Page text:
- STAFF PICKS
- GIFTS + GIFT CARDS
- SELL BOOKS
- FIND A STORE
This item may be
Check for Availability
The Early Germans (Peoples of Europe)
Synopses & Reviews
The Germanic tribes are known to us as the inheritors of the Western Roman Empire. Between AD400 and 600 Germanic migrants spread over Europe and beyond to north Africa, and the nature of early medieval Europe was largely determined by these adventurous and warlike peoples. Feared by the greatest army of the ancient world, the ‘barbarians’ were described by one Roman officer as feri (wild men), and were often considered to be incapable of lawful government or civilized arts.
Yet the Germanic tribes not only had laws and a culture of their own, they also absorbed much from their Roman neighbours. Their military organization, political development, social and material culture were all greatly influenced by Roman examples. Malcolm Todd traces the development of the Goths, Vandals, Suebi, Franks, Alamanni, Burgundians, Lombards and others, from late pre-history to the migration period, and views their conquest of the Western Empire not as an abrupt transition but as part of a continuum.
The author makes use of archaeological and literary sources throughout, offering a broad and comprehensively researched account that will be of value and interest to both historians and general readers.
This illustrated history of the early Germanic peoples has been updated to take account of new archaeological evidence and advances in interpretation.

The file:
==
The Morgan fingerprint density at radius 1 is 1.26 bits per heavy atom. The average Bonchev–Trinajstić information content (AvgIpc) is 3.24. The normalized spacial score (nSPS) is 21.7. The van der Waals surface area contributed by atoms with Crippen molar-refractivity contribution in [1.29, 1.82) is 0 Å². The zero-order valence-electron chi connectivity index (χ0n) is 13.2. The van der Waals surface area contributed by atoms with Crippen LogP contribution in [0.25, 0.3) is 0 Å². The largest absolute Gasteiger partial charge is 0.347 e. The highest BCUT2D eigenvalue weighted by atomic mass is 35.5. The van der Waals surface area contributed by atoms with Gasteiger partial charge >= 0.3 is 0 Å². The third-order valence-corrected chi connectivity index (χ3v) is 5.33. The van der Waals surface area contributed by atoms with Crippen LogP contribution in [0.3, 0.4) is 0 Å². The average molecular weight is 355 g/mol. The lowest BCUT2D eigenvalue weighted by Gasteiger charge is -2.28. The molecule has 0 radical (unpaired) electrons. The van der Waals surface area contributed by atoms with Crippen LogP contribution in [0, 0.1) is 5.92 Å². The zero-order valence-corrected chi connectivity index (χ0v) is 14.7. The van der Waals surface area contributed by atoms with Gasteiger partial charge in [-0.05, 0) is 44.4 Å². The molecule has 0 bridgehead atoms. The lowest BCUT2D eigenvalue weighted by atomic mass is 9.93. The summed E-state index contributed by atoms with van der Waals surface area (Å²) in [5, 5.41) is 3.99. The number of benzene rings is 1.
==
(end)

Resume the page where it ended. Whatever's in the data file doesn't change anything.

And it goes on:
About the Author
Malcolm Todd is an Emeritus Professor of Archaeology and former Principal of Trevelyan College in the University of Durham. He is the author, among others, of The Northern Barbarians (second edition, Blackwell, 1987) and Roman Britain (Third Edition, Blackwell, 1999), editor of A Companion to Roman Britain (Blackwell, 2003) and a contributor to The Cambridge Ancient History and Der Neue Pauly.
Table of Contents
List of Illustrations and Maps.
List of Abbreviations.
1. Land and People.
2. The Social Fabric.
3. The Germans and the Advance of Rome.
4. The Living and the Dead.
5. Trade and Diplomacy.
6. Cult, Art and Technology.
Part II: Frontier Societies:.
7. The Gothic Kingdoms.
8. The Suebi and Vandals.
9. The Franks, Alamanni and Burgundians.
10. The Northern Peoples.
11. The Gepids and Lombards.
12. The Thuringians and Bavarians.
Conclusion: From Antiquity to Today.
What Our Readers Are Saying